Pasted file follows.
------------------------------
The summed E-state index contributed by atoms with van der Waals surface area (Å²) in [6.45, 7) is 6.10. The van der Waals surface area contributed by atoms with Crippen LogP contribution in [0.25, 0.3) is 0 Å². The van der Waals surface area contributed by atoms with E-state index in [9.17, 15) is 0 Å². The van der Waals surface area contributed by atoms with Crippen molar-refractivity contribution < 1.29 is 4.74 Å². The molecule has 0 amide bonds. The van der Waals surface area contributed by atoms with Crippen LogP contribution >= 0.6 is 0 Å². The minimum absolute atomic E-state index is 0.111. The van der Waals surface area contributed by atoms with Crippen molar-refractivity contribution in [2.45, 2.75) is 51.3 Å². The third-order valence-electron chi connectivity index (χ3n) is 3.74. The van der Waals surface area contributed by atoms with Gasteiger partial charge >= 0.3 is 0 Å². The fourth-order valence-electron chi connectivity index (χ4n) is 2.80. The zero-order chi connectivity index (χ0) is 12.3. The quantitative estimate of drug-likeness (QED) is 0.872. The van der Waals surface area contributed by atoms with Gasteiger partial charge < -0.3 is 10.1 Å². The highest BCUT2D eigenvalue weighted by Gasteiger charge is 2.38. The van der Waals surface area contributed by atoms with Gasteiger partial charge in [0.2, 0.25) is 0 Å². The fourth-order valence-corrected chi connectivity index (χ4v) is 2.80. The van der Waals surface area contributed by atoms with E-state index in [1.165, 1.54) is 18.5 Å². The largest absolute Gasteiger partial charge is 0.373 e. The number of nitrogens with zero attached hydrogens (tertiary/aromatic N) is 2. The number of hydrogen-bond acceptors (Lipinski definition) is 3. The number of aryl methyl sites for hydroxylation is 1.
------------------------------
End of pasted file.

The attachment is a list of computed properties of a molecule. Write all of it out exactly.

The summed E-state index contributed by atoms with van der Waals surface area (Å²) in [6.45, 7) is 6.10. The van der Waals surface area contributed by atoms with Crippen LogP contribution in [0.25, 0.3) is 0 Å². The van der Waals surface area contributed by atoms with E-state index in [9.17, 15) is 0 Å². The van der Waals surface area contributed by atoms with Crippen molar-refractivity contribution < 1.29 is 4.74 Å². The molecule has 0 amide bonds. The van der Waals surface area contributed by atoms with Crippen LogP contribution >= 0.6 is 0 Å². The minimum absolute atomic E-state index is 0.111. The van der Waals surface area contributed by atoms with Crippen molar-refractivity contribution in [2.45, 2.75) is 51.3 Å². The third-order valence-electron chi connectivity index (χ3n) is 3.74. The van der Waals surface area contributed by atoms with Gasteiger partial charge >= 0.3 is 0 Å². The fourth-order valence-electron chi connectivity index (χ4n) is 2.80. The zero-order chi connectivity index (χ0) is 12.3. The quantitative estimate of drug-likeness (QED) is 0.872. The van der Waals surface area contributed by atoms with Gasteiger partial charge < -0.3 is 10.1 Å². The highest BCUT2D eigenvalue weighted by Gasteiger charge is 2.38. The van der Waals surface area contributed by atoms with Gasteiger partial charge in [0.2, 0.25) is 0 Å². The fourth-order valence-corrected chi connectivity index (χ4v) is 2.80. The van der Waals surface area contributed by atoms with E-state index in [1.165, 1.54) is 18.5 Å². The largest absolute Gasteiger partial charge is 0.373 e. The number of nitrogens with zero attached hydrogens (tertiary/aromatic N) is 2. The number of hydrogen-bond acceptors (Lipinski definition) is 3. The number of aryl methyl sites for hydroxylation is 1.